Balancing Act

Joel's note: this is a guest post from Mike Pumphrey.


Wendell Berry, the author, famously said that “eating is an agricultural act.” This is a phrase designed to connect two seemingly unconnected realms – your food and someone's farm – so that you can better understand the implications of your actions.

To this end, I would like to add my own phrase: keeping track of your finances is a political act.

Does My Wallet Make Me Look Fat?

Your actions make statements.

When you give your money to an organization or person, you're implicitly saying, “I support you.” This is not necessarily a problem; after all, if they have what you want or work for your ideals, you're both better off.

However, it's easy to overlook the consequences of these actions, in that they become unintended statements. For example, you may like eating fast food. But just by going to the drive-thru, you are supporting the system that creates the fast food.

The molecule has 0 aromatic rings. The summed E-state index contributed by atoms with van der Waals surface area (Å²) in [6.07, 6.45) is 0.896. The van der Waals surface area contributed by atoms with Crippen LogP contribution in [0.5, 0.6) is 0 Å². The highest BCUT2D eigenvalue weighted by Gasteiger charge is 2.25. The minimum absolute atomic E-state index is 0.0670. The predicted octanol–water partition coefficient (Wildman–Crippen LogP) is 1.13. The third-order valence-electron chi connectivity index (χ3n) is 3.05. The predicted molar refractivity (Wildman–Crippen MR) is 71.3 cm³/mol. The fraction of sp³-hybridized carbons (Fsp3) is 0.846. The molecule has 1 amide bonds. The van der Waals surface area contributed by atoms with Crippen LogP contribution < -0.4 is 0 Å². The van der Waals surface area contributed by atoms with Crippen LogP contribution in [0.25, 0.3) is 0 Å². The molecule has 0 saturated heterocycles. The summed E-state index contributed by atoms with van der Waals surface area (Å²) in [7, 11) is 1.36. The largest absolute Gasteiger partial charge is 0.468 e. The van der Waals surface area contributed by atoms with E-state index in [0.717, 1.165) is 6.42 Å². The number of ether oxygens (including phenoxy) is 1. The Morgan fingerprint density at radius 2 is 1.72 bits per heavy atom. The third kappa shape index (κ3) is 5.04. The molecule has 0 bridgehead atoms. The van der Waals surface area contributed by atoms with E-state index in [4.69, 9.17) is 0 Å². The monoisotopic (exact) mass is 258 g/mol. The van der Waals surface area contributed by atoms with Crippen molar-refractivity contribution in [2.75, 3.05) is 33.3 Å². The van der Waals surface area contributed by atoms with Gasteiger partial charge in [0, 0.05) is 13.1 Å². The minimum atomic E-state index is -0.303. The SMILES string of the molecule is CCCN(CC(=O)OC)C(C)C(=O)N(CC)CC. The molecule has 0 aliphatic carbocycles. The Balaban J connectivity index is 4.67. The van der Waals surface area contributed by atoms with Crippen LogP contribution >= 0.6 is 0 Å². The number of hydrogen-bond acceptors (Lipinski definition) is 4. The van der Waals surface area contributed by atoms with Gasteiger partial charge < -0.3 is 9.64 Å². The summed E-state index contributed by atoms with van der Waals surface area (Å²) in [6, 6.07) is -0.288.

This means that you, perhaps unintentionally:

  1. Support paying workers less than a living wage.
  2. Back sourcing food from places with unsustainable environmental practices
  3. Contribute to an ongoing health crisis across the world
  4. Maintain our sprawling, automobile-dependent lifestyle.

Now, I like fries as much as the next person, but all that is hard to swallow.

Drive ThruWhat Will You Gain?

I write and speak frequently about the importance of keeping track of one's finances. That's because I see it as a task that can have far-reaching effects that ripple through every aspect of your life.

So, what happens when you keep track of your finances?

  • You become more in touch with your values. Joe Biden, the U.S. Vice President, once said, “Don't tell me what you value. Show me your budget, and I'll tell you what you value.” Where you spend your money matters, and, when you keep track, you learn this. And what you learn may shock you, but this gives you an opportunity to align your purchasing habits to match your values.